If I do ever become a mother again this is how I would self-care better.

  1. I’m a pretty determined person if I put my mind to it and I was desperate to get out and about with the new baby and prove that again I was this perfect earth mother second time around. I was naive to think that two children wouldn’t be much harder and that I would heal in the same way. I was emotional and physically drained and I should have slowed down.
  2. I was pretty strict with my first with visitors and my second I let things slip. It was overwhelming not just for me but for my oldest. Miss J needed time to adjust to a new baby and we didn’t give her the chance.
  3. I wish I had treated my body better. I was so focused on keeping everybody else happy that I neglected myself. I had very low iron in pregnancy and required an iron transfusion after giving birth second time. I wish I had taken Spatone Iron earlier to help with my iron levels. If a third ever does happen I will be taking it throughout my pregnancy.
  4. My first labour was a real struggle and required a fair amount of stitches. The time it took to heal was long and using the toilet was a very scary experience. When Mr T came along I luckily only grazed, but second time I was clued up and had a jug of warm water ready for toilet trips and I took many salt baths which I really think helped make me recover so quickly.
  5. Breastfeeding first time was tough and I spent a fair amount of time crying through the pain.  With my first child I remember desperately waiting for our local shop to open on a Sunday morning so I could send hubby to buy some formula, whilst I was waiting for my milk to come in. I know some people are really against it, but it helped me carry on breastfeeding when I was struggling so much. With my second I had a carton just in case and never had to use it.
  6. Do your reasearch on a good breast pump. First time I went for a brand I knew and it was rubbish, second time I really looked into it and found a great Medela Swing pump which enabled me to pump and store milk.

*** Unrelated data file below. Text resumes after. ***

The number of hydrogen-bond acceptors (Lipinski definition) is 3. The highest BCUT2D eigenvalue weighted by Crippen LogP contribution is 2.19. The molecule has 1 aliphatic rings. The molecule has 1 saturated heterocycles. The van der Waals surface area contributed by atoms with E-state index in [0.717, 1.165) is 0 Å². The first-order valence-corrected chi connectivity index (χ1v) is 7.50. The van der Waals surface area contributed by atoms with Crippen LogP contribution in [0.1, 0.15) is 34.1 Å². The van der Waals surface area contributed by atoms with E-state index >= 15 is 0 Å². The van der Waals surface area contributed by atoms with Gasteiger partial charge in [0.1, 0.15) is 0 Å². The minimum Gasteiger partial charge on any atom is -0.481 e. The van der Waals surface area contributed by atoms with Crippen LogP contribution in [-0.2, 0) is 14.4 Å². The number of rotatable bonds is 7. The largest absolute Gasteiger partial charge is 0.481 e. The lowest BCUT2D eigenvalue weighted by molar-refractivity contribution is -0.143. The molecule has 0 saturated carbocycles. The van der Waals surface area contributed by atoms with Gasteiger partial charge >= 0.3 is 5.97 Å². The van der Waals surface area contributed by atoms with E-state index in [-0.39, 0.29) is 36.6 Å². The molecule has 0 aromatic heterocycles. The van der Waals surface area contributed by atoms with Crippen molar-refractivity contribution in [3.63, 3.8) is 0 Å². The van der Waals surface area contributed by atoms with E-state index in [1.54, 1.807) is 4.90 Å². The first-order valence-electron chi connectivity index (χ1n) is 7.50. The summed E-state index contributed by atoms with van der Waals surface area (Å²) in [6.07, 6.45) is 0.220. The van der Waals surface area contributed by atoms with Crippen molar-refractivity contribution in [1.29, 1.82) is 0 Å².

7. Close the curtains and air your breasts if they hurt and stock up on lanolin cream, Lansinoh seemed to work best for me.
  8. First time around I was desperate to get back into my clothes and I was ‘fortunate’ enough that I actually lost 20 Ibs in the first five months of pregnancy, so after delivery I was skinnier than before. Second time around I wasn’t so lucky and still haven’t lost it two years on. If there is a next time I will not got hung up on this and will embrace the leggings post delivery.
  9. Accept help if offered and ask for help when needed. I really wish I would have asked for help and accepted in more in the early days with baby number two. Miss J probably would have benefited from some time away from the new baby and I needed time to bond with my new baby.
  10. Make the most of box sets. I loved box sets with my first child, but with my second it was mostly spent watching kids TV. I wish instead of going insane watching Paw Patrol whilst I had a baby stuck to my boob that I had got out my tablet. There is no harm in watching TV and just staying awake.
  11. For some reason with my second I felt that I shouldn’t nap and as soon as my hands were free I would attempt to clean, I wish I had just laid my head down on the sofa and just rested my eyes for five minutes whilst my oldest watched some TV.